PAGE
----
Skip to content

Repository for Leader Stochastic Gradient Descent for Distributed Training of Deep Learning Models

Notifications You must be signed in to change notification settings

yunfei-teng/LSGD

Folders and files

NameName
Last commit message
Last commit date

Latest commit

 

History

28 Commits
 
 
 
 
 
 
 
 
 
 

Repository files navigation

Leader Stochastic Gradient Descent [LSGD Blog]

This is the code repository for paper Leader Stochastic Gradient Descent for Distributed Training of Deep Learning Models.

Requirements

PyTorch from official website. This is one of the most popular deep learning tools.

Instruction

  1. On the first GPU node, use command ifconfig in terminal to check its IP address;

  2. Open the bash file train.sh: fill in ip_addr with the IP address you obtained from step 1 and num_groups with the total number of GPU nodes you have (i.e. num_groups=n);

  3. On j-th GPU note, in terminal type bash train.sh [j-1] (i.e. index starts from 0) to run the codes.

Possible Issues

  1. Type nvidia-smi in terminal to check nvidia driver and cuda compatibility;

  2. Check consistency of PyTorch versions across the machines.

Architecture

This page is mainly used for explaining the distributed training library of LSGD I developed.

The general architecture is the following:

At the beginning of each iteration, the local worker sends out a request to its local server and then the local server passes on the worker’s request to the global server. The global server checks the current status and replies to the local server. The local server passes on the global server’s message to the worker. Finally, depending on the message from the global server, the worker will choose to follow the local training or distributed training scheme.

More specifically, the communication between the local server and the workers is based on shared queues. For each worker, at the beginning of each iteration, it sends a requenst to local server and then waits for the answer.

The local server gets the answer from global server and puts the answer into the queue shared with the workers. Then the worker reads and follows the answer.

The advantage of using queue is that: (1) the number of request the local server paases on to the global server is always equal to the number of requests raised by workers (a shared tensor which stores the total number of requests from workers may induce inaccurate count as this number can be modified simutaneously by the workers) and (2) the worker waits until it gets the answer from the local server.

For each local server, the global server creates a thread for listening and responding to it. All the threads share a iteration counter which stores the total number of iterations of all workers after the last communication. Again, the data structure of iteration counter is a queue instead of a number or a single-value tensor as there is a chance that two or more threads can modify the value simutaneously. Althout due to Global Interpreter Lock the conflicts should not happen, in practice I found using queue is safer.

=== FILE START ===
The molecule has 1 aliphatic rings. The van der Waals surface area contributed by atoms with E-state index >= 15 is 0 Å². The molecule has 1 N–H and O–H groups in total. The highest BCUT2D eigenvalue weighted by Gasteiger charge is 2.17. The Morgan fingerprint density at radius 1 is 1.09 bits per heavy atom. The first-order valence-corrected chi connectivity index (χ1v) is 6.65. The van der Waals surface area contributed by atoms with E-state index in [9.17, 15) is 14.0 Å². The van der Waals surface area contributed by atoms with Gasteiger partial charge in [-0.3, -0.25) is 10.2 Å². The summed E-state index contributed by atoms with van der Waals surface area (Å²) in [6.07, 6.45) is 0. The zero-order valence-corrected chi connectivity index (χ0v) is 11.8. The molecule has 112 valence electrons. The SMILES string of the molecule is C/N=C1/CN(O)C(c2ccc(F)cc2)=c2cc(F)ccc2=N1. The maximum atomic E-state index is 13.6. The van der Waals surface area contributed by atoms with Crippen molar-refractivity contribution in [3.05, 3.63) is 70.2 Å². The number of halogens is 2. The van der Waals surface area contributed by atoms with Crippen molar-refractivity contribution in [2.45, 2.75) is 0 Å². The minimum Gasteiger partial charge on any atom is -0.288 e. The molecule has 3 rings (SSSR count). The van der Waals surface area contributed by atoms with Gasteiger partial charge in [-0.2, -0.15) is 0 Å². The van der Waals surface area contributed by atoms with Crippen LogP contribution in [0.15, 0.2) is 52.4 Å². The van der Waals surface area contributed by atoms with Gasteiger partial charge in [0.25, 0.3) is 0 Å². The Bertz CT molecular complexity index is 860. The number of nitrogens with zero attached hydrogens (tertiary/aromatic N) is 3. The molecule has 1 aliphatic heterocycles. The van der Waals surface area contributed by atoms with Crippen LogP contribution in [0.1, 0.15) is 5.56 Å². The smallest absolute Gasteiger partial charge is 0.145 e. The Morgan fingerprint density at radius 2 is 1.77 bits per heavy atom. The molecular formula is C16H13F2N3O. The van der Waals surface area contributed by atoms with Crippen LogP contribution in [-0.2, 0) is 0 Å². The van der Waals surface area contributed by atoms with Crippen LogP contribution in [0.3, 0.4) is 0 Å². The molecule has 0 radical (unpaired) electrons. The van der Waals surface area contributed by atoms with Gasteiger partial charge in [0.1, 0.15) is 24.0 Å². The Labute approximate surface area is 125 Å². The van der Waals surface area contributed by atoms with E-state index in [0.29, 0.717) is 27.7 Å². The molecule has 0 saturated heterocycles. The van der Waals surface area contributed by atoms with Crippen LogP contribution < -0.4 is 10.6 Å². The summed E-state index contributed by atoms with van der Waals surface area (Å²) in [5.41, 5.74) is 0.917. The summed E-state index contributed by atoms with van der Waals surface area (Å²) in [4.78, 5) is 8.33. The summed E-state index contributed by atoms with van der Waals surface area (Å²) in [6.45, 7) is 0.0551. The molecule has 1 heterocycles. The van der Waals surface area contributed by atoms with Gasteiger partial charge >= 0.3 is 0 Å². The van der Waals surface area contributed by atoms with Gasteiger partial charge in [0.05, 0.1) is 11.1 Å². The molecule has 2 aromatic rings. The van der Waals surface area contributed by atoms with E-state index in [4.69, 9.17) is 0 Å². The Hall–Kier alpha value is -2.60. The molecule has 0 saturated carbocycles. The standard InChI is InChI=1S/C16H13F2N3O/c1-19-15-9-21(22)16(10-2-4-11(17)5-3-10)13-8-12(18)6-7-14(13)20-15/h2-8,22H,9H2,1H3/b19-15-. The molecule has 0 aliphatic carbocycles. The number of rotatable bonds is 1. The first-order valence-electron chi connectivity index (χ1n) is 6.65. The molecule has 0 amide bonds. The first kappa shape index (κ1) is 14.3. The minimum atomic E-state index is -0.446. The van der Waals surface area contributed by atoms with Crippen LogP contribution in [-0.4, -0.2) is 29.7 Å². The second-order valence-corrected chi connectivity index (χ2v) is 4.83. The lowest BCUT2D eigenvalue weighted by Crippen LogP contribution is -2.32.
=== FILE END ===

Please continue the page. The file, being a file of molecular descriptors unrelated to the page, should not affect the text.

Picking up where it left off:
Each Node/Cluster/DevBox is usually provided with 4/8/16 GPUs (workers). We call all GPUs (workers) in the same Node/Cluster/DevBox as a group.

Discussion

Hyperparameter Selection

For learning rates and pulling strengths, in a relatively reasonalble range, smaller values usually encourage lower final test error while larger values encourage faster convergence.

For communication period, this depends on the network condition. Our lab is using Ethernet which is usually slower than InfiniBand. The data transfer speed can be checked by netowrk tool iperf.

Batch Normaliztion

One dilemma for distributed training is to deal with running mean and running variance of batch normalization. Based on our knowledge, there is no perfect solution to synchronize running mean and running variance especially for asynchronous communication so far. Usually, when synchronizing we can ignore running mean and running variance so that each model (worker) keeps their own statistics. In our implementation, we average both running mean and running variance of all workers for every commumication period (As a side note, for PyTorch 1.0 version, synchronizing the empty tensors will cause an error, so make sure to comment out the parts of synchronizing the buffers).

Feedback

The codes were developed when PyTorch first officially released its distributed training library. There might be potential issues in the codes I haven't discovered yet due to the limitation of my knowledge. Feedbacks and questions are welcome!

About

Repository for Leader Stochastic Gradient Descent for Distributed Training of Deep Learning Models

Resources

Stars

Watchers

Forks

Releases

No releases published

Packages